Iranian President Hassan Rouhani's reform programme has been heavily criticised by a conservative-dominated parliament in Tehran
Iranian President Hassan Rouhani's reform programme has been heavily criticised by a conservative-dominated parliament in Tehran © Atta Kenare - AFP/File
Iranian President Hassan Rouhani's reform programme has been heavily criticised by a conservative-dominated parliament in Tehran
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Arthur MacMillan, AFP
Last updated: January 1, 1970

Iran's Rouhani seeks gains for moderates in election test

Iran's President Hassan Rouhani is hoping his moderate allies can score a breakthrough against conservatives in elections on Friday, the first polls since his government's nuclear deal with world powers.

The elections are a crucial test of Rouhani's public clout as he struggles to rebuild Iran's economy following last month's lifting of sanctions under the nuclear agreement, which took more than two years to secure.

In a first for the Islamic republic, voters are on the same day electing lawmakers to the 290-seat parliament and choosing the 88 members of the Assembly of Experts, a powerful committee of clerics that will select the country's next supreme leader.

The elections will be a crucial indicator of the future direction Iranians want for their country. From a population of almost 80 million, 55 million people are eligible to vote.

Since becoming president in 2013 Rouhani has fulfilled his main pledge to end the crisis over Iran's nuclear programme, but the centrist cleric, who has close ties to reform-seeking politicians, has faced persistent criticism from a conservative-dominated parliament.

- Concerns over turnout -

Hardline lawmakers have accused the government of making too many concessions to the West in order to secure the nuclear deal and are hoping voters will hand Rouhani and his allies a stinging rebuke.

The president is vulnerable on the economy, which has yet to see the benefits of the lifting of sanctions despite announcements of major business deals including a $25 billion contract for 118 Airbus aircraft.

The 13-year nuclear standoff saw Iran's currency, the rial, lose two thirds in value, eroding people's purchasing power. The official unemployment rate stands at 10 percent but rises to 25 percent among youth.

If voters support a pro-Rouhani coalition of moderate and reformist candidates at the ballot box, dubbed "The List of Hope", the president could swing the balance of power, creating a fresh opening for social and political reforms on which he has so far been blocked.

A one-week official campaign for the parliamentary election has been largely overshadowed by controversies over who was allowed to run for office.

The exclusion of thousands of candidates -- reformists said they were worst hit, with the barring of the most prominent politicians leaving them with many untested hopefuls -- has raised concerns over turnout.

More than 6,000 candidates, including almost 600 women, are running for parliament. In the Assembly of Experts vote 161 clerics, all of them men, are seeking election.

On Wednesday, Rouhani texted mobile phone users urging them to vote, saying participation was needed "to build the future of the country with plenty of hope," echoing the campaign message of his allies.

Reformists largely boycotted parliamentary elections four years ago in protest at the disputed re-election in 2009 of hardline conservative president Mahmoud Ahmadinejad.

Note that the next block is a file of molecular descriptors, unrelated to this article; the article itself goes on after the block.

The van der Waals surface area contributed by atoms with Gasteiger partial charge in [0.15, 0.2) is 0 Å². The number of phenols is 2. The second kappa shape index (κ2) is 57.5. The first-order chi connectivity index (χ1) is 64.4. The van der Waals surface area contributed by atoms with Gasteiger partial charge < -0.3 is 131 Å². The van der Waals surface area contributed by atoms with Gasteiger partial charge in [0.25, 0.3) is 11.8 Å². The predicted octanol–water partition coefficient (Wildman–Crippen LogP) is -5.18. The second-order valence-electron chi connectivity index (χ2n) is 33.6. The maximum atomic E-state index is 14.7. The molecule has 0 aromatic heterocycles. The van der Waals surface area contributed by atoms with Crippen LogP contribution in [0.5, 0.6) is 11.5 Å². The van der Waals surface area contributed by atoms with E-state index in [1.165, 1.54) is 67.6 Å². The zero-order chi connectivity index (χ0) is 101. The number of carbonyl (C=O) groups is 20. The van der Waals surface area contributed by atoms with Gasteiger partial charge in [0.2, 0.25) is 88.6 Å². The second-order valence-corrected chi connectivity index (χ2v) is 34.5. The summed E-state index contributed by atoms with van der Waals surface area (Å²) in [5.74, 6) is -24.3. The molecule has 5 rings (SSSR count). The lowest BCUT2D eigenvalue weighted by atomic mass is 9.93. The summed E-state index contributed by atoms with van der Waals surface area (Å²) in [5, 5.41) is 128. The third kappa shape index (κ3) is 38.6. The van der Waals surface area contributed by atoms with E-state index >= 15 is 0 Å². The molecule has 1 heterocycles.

The two reformist candidates in that ballot, Mir Hossein Mousavi, a former prime minister, and Mehdi Karroubi, twice speaker of Iran's parliament, said Ahmadinejad won because of widespread vote fraud.

Millions took part in subsequent street protests and dozens of Iranians were killed in a crackdown by the regime. Mousavi and Karroubi have been held under house arrest since 2011.

With moderates staying away, conservatives won parliament almost by default in 2012.

For Friday's parliamentary vote reformists have regrouped under the leadership of Mohammed Reza Aref, who was a vice president during the era of Iran's only reformist president, Mohammad Khatami.

- Choosing next supreme leader -

Khatami is considered the architect of this year's reformist campaign. In a YouTube video on Sunday it was he who described an alliance with government supporters as "A List of Hope" for Iran, an implicit endorsement for Rouhani.

Khatami, who served as president from 1997 to 2005, spoke despite being under a domestic media ban imposed by authorities on account of his support for protesters who opposed Ahmadinejad's re-election.

The main conservative faction in the elections is headed by Gholam-Ali Hadad Adel, a former parliament speaker, whose daughter is married to one of supreme leader Ayatollah Ali Khamenei's sons.

Voting results from outside Tehran are expected within 24 hours but the vote tally in the capital, which has a population of 12 million and is electing 30 lawmakers, will take three days.

In the Assembly of Experts poll, Rouhani is seeking re-election. The committee monitors the work of Khamenei, the Islamic republic's ultimate authority who outranks the president.

While MPs come and go every four years, members of the Assembly serve eight-year terms and given that Khamenei is 76, the next Assembly may well select his successor.

The selection battle for candidates for the top clerical committee was also contentious. Barely one-fifth of those seeking a place were approved.

Those excluded included the grandson of the Islamic republic's founder Ayatollah Ruhollah Khomeini, 43-year-old cleric Hassan Khomeini, who has close links with reformists including Khatami.

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